Filter for Florecent lights?

Discussion in 'Lighting' started by ToddB, Apr 15, 2014.

  1. ToddB

    ToddB Member

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    Hey guys,

    I was wondering if someone could tell me what color filter is good in Florecent light conditions? I've been curious about this for some time.

    ToddB
     
  2. jeffreyg

    jeffreyg Subscriber

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    Todd,
    I can't tell you what filter is best since it would depend on the film used and the type of fluorescent bulbs are the light source. Fluorescent bulbs come in different light temperatures expressed in degrees Kelvin. The fixture itself often covered with a plastic sheet could also have an effect. For example, in my office with walls painted with a soft white flat paint and one wall with two windows facing East and four light fixtures holding a total of sixteen 5000 degree Kelvin bulbs actually measured 4870 degrees Kelvin with a light meter. Others may be more helpful than me but I think you will have to do some searching and trial and error to come up with your desired results. I am assuming you are interested in color film. For black and white I would rely on an accurate light meter reading and a color filter chosen for a particular subject otherwise no filter will most likely work just fine. I have shot b&w with fluorescent lighting with and without filters with excellent results.

    http://www.jeffreyglasser.com/
     
  3. DREW WILEY

    DREW WILEY Member

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    Fluorescents are complex blends of phosphors, and not only differ with respect to color temperature, but also regarding spectral peaks. You
    can try a set of so-called fluorescent filters, but really, there is no substitute for testing in advance, if you have an important job in mind. Simply using a color temp meter won't solve all the problems. Basically, when shooting color film, fluorescent bulbs of any kind, including CFL's, can often be hell.
     
  4. wildbill

    wildbill Member

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  5. David A. Goldfarb

    David A. Goldfarb Moderator Staff Member Moderator

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    The biggest issue with fluorescents that I find is that it's unusual that they are the only light source, so if I have the option, I just turn them off.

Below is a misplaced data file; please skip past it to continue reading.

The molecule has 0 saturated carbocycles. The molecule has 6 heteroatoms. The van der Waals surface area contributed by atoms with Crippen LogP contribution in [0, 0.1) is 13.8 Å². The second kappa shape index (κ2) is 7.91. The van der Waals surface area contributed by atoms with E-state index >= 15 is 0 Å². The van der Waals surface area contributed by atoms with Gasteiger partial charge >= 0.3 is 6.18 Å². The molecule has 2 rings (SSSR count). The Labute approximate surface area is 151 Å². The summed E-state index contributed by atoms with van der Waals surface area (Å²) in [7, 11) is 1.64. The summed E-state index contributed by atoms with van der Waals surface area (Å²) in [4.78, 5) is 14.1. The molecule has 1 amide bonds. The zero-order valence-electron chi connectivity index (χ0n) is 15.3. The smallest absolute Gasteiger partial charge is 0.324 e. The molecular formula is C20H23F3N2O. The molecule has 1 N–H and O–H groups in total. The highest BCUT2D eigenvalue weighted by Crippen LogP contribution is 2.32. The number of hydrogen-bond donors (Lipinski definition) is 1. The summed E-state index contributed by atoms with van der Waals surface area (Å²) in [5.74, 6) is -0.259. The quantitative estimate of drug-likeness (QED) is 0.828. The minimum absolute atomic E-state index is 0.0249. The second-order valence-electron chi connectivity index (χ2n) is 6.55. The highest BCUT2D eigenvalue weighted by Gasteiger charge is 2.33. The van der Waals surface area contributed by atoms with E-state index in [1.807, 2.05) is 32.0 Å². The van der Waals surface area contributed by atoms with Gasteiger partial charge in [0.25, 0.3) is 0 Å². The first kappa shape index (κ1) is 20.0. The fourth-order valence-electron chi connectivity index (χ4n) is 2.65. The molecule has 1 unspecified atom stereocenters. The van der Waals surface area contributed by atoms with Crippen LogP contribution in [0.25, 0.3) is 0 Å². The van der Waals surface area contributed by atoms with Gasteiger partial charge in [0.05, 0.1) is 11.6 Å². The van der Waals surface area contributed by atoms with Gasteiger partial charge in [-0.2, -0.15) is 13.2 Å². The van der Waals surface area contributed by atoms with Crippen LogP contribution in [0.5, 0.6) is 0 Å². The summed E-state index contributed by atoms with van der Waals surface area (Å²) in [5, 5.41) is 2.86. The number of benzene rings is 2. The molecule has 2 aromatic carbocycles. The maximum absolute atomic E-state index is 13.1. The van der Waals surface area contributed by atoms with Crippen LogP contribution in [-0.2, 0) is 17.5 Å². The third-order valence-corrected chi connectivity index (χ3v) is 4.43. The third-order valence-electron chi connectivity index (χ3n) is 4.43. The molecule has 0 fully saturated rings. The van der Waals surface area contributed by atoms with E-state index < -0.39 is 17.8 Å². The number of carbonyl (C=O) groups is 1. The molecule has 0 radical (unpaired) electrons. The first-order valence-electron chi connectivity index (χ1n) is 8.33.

That said, the fluorescent correction filters are basically about CC 30M plus whatever filtration you need to correct the target light temperature of the bulb to the temperature of the film. Is there any tungsten film left for still photography? I don't think so, so you would be correcting the bulb to daylight. An FL-D usually puts you in the ballpark, and then you can do some fine tuning.
     
  6. DREW WILEY

    DREW WILEY Member

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    Usually one just overwhelms them with flash or another light source, if they can't be turned off. ... unless you're photographing a zombie
    wedding, in which case they might appreciate the ghoulish color casts.
     
  7. John Koehrer

    John Koehrer Subscriber

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    There are answers and then there are answers.
    A color temperature meter won't help, the lamps are interrupted spectrum.

    For color negative, Either the FLD or CC30M will work if you're not doing critical color balance. IE good 'nuff
    The FLB was used with type B film.
    If you also have mixed daylight or tungsten sources. You may get some unusual results. Not very pretty.
     
  8. David A. Goldfarb

    David A. Goldfarb Moderator Staff Member Moderator

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    There are color temperature meters that measure fluorescent. The Minolta color meters give one value for magenta/green correction and another for red/blue.